Matuschik offered a similarly pathetic statement to Buzzfeed Germany yesterday, claiming that he would have been similarly displeased had a “German or Trans-Castanian band” covered “Fix You.” He also said he “underestimated the huge fan potential behind [BTS’s] three letters” and described the ARMY as “fanatical followers of a musical cash machine.”
Does any of this feel familiar? It should. For years, BTS have been the subject of thinly veiled racist attacks masquerading as jokes. Last September, several British writers and media personalities caught heat for making snide, dismissive comments about the group, including game show contestant Anne Hegerty, who called them “a little Korean boy band that’s fundamentally not important.”
Almost exactly a year ago, Howard Stern Show staffer Salvatore “Sal” Governale claimed BTS and their team were carrying the coronavirus, adding, “These people are traveling, they’re not locals, they’re going from country to country to country. It’s a dangerous situation.” And in June of 2019, Australian TV show 20 to One co-hosts Erin Molan and Nick Cody dismissively referred to BTS as “the South Korean One Direction,” while guest comedian Jimmy Carr said, “When I first heard something Korean had exploded in America, I got worried, so I guess it could have been worse—but not much worse.”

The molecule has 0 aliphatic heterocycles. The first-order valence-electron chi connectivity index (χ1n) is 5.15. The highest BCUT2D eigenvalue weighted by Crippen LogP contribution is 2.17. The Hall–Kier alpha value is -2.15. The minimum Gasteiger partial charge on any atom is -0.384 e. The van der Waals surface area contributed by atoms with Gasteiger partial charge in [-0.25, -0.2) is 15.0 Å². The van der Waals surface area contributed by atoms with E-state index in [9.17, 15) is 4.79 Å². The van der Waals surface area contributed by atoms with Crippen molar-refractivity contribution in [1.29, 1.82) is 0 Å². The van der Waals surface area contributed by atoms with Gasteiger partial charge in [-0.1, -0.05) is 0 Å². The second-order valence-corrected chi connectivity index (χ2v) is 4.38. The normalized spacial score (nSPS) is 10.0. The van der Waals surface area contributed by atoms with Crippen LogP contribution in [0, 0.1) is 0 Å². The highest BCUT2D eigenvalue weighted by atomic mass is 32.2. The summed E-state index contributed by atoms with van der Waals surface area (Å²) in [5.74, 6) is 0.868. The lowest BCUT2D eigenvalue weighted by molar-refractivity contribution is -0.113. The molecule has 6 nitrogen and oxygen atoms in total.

These remarks don’t exist in a vacuum. They’re already racist when taken individually, but cumulatively, they perpetuate a dangerous anti-Asian bias that is prevalent across numerous cultures and, as Kim notes, often results in physical violence toward Asian people worldwide.